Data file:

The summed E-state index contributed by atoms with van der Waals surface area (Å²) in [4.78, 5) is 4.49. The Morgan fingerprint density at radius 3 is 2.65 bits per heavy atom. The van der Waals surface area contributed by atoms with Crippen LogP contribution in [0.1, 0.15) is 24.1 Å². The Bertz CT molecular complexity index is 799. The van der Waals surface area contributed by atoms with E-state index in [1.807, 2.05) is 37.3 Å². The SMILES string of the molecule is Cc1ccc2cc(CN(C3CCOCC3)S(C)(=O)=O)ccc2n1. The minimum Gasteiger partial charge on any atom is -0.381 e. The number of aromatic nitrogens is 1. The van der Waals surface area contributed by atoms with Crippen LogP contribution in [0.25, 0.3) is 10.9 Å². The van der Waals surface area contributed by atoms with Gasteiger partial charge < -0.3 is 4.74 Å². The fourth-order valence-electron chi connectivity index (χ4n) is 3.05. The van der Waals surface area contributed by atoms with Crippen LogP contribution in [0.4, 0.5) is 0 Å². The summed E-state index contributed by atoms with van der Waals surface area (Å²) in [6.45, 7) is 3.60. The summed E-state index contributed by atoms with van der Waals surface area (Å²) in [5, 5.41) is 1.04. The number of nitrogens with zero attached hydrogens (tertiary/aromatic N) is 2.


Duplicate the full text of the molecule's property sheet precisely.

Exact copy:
The summed E-state index contributed by atoms with van der Waals surface area (Å²) in [4.78, 5) is 4.49. The Morgan fingerprint density at radius 3 is 2.65 bits per heavy atom. The van der Waals surface area contributed by atoms with Crippen LogP contribution in [0.1, 0.15) is 24.1 Å². The Bertz CT molecular complexity index is 799. The van der Waals surface area contributed by atoms with E-state index in [1.807, 2.05) is 37.3 Å². The SMILES string of the molecule is Cc1ccc2cc(CN(C3CCOCC3)S(C)(=O)=O)ccc2n1. The minimum Gasteiger partial charge on any atom is -0.381 e. The number of aromatic nitrogens is 1. The van der Waals surface area contributed by atoms with Crippen LogP contribution in [0.25, 0.3) is 10.9 Å². The van der Waals surface area contributed by atoms with Gasteiger partial charge < -0.3 is 4.74 Å². The fourth-order valence-electron chi connectivity index (χ4n) is 3.05. The van der Waals surface area contributed by atoms with Crippen LogP contribution in [0.4, 0.5) is 0 Å². The summed E-state index contributed by atoms with van der Waals surface area (Å²) in [6.45, 7) is 3.60. The summed E-state index contributed by atoms with van der Waals surface area (Å²) in [5, 5.41) is 1.04. The number of nitrogens with zero attached hydrogens (tertiary/aromatic N) is 2.